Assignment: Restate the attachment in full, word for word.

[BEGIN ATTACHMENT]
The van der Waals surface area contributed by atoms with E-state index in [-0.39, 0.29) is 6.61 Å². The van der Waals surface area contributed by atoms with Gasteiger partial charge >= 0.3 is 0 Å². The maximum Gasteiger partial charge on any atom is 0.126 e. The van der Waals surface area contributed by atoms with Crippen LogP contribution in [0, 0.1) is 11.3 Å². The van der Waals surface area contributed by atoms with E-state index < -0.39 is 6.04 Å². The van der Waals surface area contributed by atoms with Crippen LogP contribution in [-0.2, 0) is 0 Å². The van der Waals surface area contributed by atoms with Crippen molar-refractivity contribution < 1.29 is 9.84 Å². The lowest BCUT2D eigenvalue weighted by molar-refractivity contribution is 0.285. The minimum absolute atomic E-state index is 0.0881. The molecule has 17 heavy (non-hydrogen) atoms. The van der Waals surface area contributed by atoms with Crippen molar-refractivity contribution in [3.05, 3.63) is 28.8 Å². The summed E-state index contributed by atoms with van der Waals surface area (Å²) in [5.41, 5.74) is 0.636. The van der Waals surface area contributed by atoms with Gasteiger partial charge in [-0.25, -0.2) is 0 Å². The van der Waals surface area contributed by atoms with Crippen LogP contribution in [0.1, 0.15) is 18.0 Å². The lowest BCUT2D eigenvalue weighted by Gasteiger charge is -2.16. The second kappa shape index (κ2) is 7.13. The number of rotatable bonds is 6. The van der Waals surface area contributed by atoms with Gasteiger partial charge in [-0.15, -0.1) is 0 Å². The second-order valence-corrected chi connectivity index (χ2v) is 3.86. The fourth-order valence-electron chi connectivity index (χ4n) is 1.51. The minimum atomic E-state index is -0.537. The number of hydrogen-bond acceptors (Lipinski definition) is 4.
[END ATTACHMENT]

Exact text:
The van der Waals surface area contributed by atoms with E-state index in [-0.39, 0.29) is 6.61 Å². The van der Waals surface area contributed by atoms with Gasteiger partial charge >= 0.3 is 0 Å². The maximum Gasteiger partial charge on any atom is 0.126 e. The van der Waals surface area contributed by atoms with Crippen LogP contribution in [0, 0.1) is 11.3 Å². The van der Waals surface area contributed by atoms with E-state index < -0.39 is 6.04 Å². The van der Waals surface area contributed by atoms with Crippen LogP contribution in [-0.2, 0) is 0 Å². The van der Waals surface area contributed by atoms with Crippen molar-refractivity contribution < 1.29 is 9.84 Å². The lowest BCUT2D eigenvalue weighted by molar-refractivity contribution is 0.285. The minimum absolute atomic E-state index is 0.0881. The molecule has 17 heavy (non-hydrogen) atoms. The van der Waals surface area contributed by atoms with Crippen molar-refractivity contribution in [3.05, 3.63) is 28.8 Å². The summed E-state index contributed by atoms with van der Waals surface area (Å²) in [5.41, 5.74) is 0.636. The van der Waals surface area contributed by atoms with Gasteiger partial charge in [-0.25, -0.2) is 0 Å². The van der Waals surface area contributed by atoms with Crippen LogP contribution in [0.1, 0.15) is 18.0 Å². The lowest BCUT2D eigenvalue weighted by Gasteiger charge is -2.16. The second kappa shape index (κ2) is 7.13. The number of rotatable bonds is 6. The van der Waals surface area contributed by atoms with Gasteiger partial charge in [-0.15, -0.1) is 0 Å². The second-order valence-corrected chi connectivity index (χ2v) is 3.86. The fourth-order valence-electron chi connectivity index (χ4n) is 1.51. The minimum atomic E-state index is -0.537. The number of hydrogen-bond acceptors (Lipinski definition) is 4.